All successful SE sites are basically focusing on a problem that someone has, and tries to find a solution by phrasing it as a question and applying answers as solutions.
This was originally established on Stack Overflow and the entire system was optimized for that use case. For example, upvotes mean that the answer is a good one, downvotes might mean that it is incorrect or dangerous, and the accepted mark indicates that it is this particular answer that solved the askers' problem. And it worked great.
The concept was afterwards copied to areas other than programming, and it was mostly successful exactly in areas where the question is in fact a problem to be solved. To name some examples:
And it worked great there, too.
What I'd especially like to point out to here is example #3. As it was posted on the blog post, it was an experiment with subjective questions, since raising children clearly has to be subjective. The experiment was seen as success, albeit having both subjective questions. It is my opinion that it was successful because it had problems to be solved phrased as questions, and solutions phrased as answers. That was enough to beat the subjectivity issue and make a good Q&A site.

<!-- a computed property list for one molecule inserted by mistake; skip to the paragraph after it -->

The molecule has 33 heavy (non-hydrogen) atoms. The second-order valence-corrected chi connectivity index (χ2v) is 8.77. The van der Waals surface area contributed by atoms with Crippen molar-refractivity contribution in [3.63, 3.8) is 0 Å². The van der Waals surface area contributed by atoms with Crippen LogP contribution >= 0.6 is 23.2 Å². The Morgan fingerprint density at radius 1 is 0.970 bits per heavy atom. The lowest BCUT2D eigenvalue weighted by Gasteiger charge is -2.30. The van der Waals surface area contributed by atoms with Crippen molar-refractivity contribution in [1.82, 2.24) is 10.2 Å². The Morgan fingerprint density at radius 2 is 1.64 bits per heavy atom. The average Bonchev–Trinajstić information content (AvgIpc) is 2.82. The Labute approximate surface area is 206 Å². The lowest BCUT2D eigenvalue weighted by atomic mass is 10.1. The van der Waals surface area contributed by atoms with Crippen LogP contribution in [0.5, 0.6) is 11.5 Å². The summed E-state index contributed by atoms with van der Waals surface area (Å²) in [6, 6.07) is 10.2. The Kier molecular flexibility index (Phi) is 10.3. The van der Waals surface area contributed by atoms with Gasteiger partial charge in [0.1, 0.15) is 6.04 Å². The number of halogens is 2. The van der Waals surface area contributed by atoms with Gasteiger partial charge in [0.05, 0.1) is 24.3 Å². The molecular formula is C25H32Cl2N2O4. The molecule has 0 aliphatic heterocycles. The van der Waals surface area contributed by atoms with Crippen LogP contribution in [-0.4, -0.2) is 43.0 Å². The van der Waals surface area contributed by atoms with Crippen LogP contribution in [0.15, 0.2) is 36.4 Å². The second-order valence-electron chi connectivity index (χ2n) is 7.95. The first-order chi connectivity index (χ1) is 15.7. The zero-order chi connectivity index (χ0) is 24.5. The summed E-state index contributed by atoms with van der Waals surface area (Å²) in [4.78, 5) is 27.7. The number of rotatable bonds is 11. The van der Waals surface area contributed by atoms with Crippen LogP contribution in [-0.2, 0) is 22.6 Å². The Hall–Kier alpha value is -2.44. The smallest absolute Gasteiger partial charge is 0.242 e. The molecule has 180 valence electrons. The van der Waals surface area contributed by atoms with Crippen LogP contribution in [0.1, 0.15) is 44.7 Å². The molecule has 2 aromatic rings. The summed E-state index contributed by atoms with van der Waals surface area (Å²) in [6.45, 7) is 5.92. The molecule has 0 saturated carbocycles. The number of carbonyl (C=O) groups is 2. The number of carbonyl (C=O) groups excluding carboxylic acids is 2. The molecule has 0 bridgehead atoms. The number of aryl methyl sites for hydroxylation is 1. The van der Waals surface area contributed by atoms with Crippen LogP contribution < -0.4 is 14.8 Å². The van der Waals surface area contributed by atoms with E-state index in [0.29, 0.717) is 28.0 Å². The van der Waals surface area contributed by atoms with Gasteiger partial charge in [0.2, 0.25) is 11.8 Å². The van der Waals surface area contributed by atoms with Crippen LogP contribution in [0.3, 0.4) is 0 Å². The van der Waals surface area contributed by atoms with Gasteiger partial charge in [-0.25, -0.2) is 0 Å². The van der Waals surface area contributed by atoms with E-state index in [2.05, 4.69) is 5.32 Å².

What I'm arguing here is that the main problem of this site is absence of a problem to be solved. I mean really, what problems do we have that need to be solved using a Q&A site for Science Fiction.
The only common problem I can think of is What to read/watch next?, which obviously led to a big number of recommendation questions, later slightly disguised as list question. And the main trouble with these questions isn't objectivity at all, some of them aren't even subjective. It's the fact that they don't have an answer - they are open ended.
Gilles's analysis: A first look at questions so far shows us that list questions are so far most common. But it also shows us that there are more than half What do I read now? questions. (list, online resources, favorite X, identification)
So, my question here is What problems does answering a question on this site solve? As soon as we find out that, we'll know for sure what questions are on-topic here or if this subject can be used on a SE site at all.
As it is now, it seems that most (or all) questions are either google-able trivia or hidden recommendations. I'm not really sure if an on-topic question for this site really exist as it is now.